An egg shell is covered with as many as 17,000 tiny pores. The eggshell is made almost entirely of calcium carbonate (CaCO3) crystals. It is a semi-permeable membrane, which means that air and moisture can pass through its pores. The shell also has a thin outermost coating called the cuticle that helps keep out bacteria and dust.
Tap the belly of the egg firmly against a hard surface. Making sure the part of the egg tapped is the widest part. Breaking the egg near the top or bottom increases the chances of the egg shattering in your hands.
The egg actually grows the shell around itself doing this through processes seen in bones and seashells. Around the egg is a membrane, and evenly spaced on the membrane are points where columns of calcite (a form of calcium carbonate) form. These columns stack together side by side to form the shell. The calcite is basically floating in solution around the shell, it deposits on the shell like a forming crystal. The egg grows its own shell. The chicken egg shell is 95-97% calcium carbonate crystals, which are stabilised by a protein matrix.
With it held between your thumb and first two fingers.
6. Empty the egg into a pan.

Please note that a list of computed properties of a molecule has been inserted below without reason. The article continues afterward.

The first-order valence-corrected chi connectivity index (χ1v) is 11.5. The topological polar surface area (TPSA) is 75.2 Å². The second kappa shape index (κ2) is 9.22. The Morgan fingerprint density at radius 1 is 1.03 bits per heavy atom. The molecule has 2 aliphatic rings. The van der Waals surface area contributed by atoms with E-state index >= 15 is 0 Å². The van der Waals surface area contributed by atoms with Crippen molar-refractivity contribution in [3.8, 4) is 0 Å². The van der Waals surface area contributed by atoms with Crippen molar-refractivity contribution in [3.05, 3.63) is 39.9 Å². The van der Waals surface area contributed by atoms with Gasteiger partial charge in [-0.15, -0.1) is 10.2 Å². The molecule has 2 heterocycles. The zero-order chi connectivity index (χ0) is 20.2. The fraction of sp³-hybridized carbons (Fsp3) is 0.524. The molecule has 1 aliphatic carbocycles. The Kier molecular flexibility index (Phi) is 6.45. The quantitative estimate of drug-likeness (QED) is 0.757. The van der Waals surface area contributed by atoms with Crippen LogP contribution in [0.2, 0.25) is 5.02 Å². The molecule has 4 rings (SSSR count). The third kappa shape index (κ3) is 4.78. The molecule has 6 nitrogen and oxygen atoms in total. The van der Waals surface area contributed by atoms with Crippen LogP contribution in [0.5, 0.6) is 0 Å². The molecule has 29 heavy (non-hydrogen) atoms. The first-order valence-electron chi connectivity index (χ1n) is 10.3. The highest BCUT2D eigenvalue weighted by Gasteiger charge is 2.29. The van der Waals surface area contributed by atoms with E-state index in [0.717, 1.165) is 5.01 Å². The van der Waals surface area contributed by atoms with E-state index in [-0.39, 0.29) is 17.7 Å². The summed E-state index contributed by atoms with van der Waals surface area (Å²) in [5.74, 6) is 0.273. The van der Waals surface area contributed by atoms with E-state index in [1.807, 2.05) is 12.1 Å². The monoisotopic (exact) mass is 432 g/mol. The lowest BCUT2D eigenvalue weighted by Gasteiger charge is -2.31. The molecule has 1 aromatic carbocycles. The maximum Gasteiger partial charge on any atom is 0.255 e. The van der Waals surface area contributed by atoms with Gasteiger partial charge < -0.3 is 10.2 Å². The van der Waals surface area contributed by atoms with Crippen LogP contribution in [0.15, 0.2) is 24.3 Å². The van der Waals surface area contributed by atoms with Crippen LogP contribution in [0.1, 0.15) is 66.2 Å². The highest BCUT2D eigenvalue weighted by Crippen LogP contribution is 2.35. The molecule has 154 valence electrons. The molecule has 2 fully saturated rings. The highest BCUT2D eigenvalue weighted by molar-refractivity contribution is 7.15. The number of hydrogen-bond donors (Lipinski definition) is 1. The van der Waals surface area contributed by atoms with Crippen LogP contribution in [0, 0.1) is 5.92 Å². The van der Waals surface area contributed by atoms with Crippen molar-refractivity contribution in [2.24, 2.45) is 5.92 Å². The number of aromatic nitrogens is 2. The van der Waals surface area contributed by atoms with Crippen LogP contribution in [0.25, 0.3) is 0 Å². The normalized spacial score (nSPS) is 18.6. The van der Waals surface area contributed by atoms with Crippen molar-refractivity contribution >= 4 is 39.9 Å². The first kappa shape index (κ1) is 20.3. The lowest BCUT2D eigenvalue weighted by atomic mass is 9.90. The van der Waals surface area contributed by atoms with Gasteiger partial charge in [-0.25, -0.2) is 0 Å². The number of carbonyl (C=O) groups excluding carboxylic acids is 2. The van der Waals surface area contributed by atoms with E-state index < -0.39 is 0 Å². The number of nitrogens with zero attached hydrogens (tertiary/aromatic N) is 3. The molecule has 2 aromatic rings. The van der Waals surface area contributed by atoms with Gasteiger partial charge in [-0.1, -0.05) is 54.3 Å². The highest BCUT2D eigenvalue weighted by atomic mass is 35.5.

Without the protein, the crystal structure would be too brittle to keep its form and the organic matrix is thought to have a role in deposition of calcium during the mineralisation process. The structure and composition of the avian shell serves to protect the egg against damage and microbial contamination, prevention of desiccation, regulation of gas and water exchange for the growing embryo, and provides calcium for embryogenesis. Egg shell formation requires gram amounts of calcium being deposited within hours, which must be supplied via the henâ€™s diet. The process of shell formation takes around 20 hours. Pigmentation is added to the shell by papillae lining the oviduct, colouring it any of a variety of colours.
egg-stracted The anatomy of a chicken egg
nutrients of a raw egg per 100g calories 143
Inner and outer membranes Air cell Albumen Chalazae Vitelline Membrane Yolk
total fat saturated fat polyunsaturated fat monounsaturated fat cholesterol sodium potassium total carbohydrate dietary fibre sugar protein vitamin a calcium vitamin d vitamin b-12 vitamin c iron vitamin b-6 magnesium
10 g 3.1 g 1.9 g 37 g 372 mg 142 mg 138 mg 0.7 g 0g 0.4 g 13 g 10 g
15% 15% 124% 5% 3% 0% 0% 26% 10% 5% 20% 14% 0% 9% 10% 3%
IN N ER A N D OUTER MEMBRA N ES Lying between the egg shell and egg white, these two transparent protein membranes provide efficient defence against bacterial invasion. If you give these layers a tug, you’ll find they’re surprisingly strong. They’re made partly of keratin, a protein that’s also in human hair.
AIR CELL An air space forms when the contents of the egg cool and contract after the egg is laid. The air cell usually rests between the outer and inner membranes at the egg’s larger end, and it accounts for the crater you often see at the end of a hard-cooked egg. The air cell grows larger as an egg ages.
The egg white is known as the albumen, which comes from albus, the Latin word for “white.” Four alternating layers of thick and thin albumen contain approximately 40 different proteins, the main components of the egg white in addition to water.